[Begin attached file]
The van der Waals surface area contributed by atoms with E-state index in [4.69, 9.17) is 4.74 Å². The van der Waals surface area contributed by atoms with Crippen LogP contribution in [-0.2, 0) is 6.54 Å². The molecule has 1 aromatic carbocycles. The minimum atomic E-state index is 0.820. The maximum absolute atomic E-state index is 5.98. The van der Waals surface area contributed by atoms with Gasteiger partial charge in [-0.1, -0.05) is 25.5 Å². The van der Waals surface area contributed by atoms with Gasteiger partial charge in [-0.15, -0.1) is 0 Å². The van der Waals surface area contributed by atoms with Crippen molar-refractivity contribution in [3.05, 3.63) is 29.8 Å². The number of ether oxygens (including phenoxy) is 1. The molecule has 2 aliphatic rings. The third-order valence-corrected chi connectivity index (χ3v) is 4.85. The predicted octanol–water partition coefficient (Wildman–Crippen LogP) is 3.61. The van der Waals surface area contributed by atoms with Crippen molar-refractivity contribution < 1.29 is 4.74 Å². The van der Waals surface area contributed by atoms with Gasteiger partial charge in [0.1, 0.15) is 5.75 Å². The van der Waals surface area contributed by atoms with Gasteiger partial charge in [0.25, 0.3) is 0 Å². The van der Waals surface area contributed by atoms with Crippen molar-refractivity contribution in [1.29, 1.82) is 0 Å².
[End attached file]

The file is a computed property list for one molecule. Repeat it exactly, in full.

The van der Waals surface area contributed by atoms with E-state index in [4.69, 9.17) is 4.74 Å². The van der Waals surface area contributed by atoms with Crippen LogP contribution in [-0.2, 0) is 6.54 Å². The molecule has 1 aromatic carbocycles. The minimum atomic E-state index is 0.820. The maximum absolute atomic E-state index is 5.98. The van der Waals surface area contributed by atoms with Gasteiger partial charge in [-0.1, -0.05) is 25.5 Å². The van der Waals surface area contributed by atoms with Gasteiger partial charge in [-0.15, -0.1) is 0 Å². The van der Waals surface area contributed by atoms with Crippen molar-refractivity contribution in [3.05, 3.63) is 29.8 Å². The number of ether oxygens (including phenoxy) is 1. The molecule has 2 aliphatic rings. The third-order valence-corrected chi connectivity index (χ3v) is 4.85. The predicted octanol–water partition coefficient (Wildman–Crippen LogP) is 3.61. The van der Waals surface area contributed by atoms with Crippen molar-refractivity contribution < 1.29 is 4.74 Å². The van der Waals surface area contributed by atoms with Gasteiger partial charge in [0.1, 0.15) is 5.75 Å². The van der Waals surface area contributed by atoms with Gasteiger partial charge in [0.25, 0.3) is 0 Å². The van der Waals surface area contributed by atoms with Crippen molar-refractivity contribution in [1.29, 1.82) is 0 Å².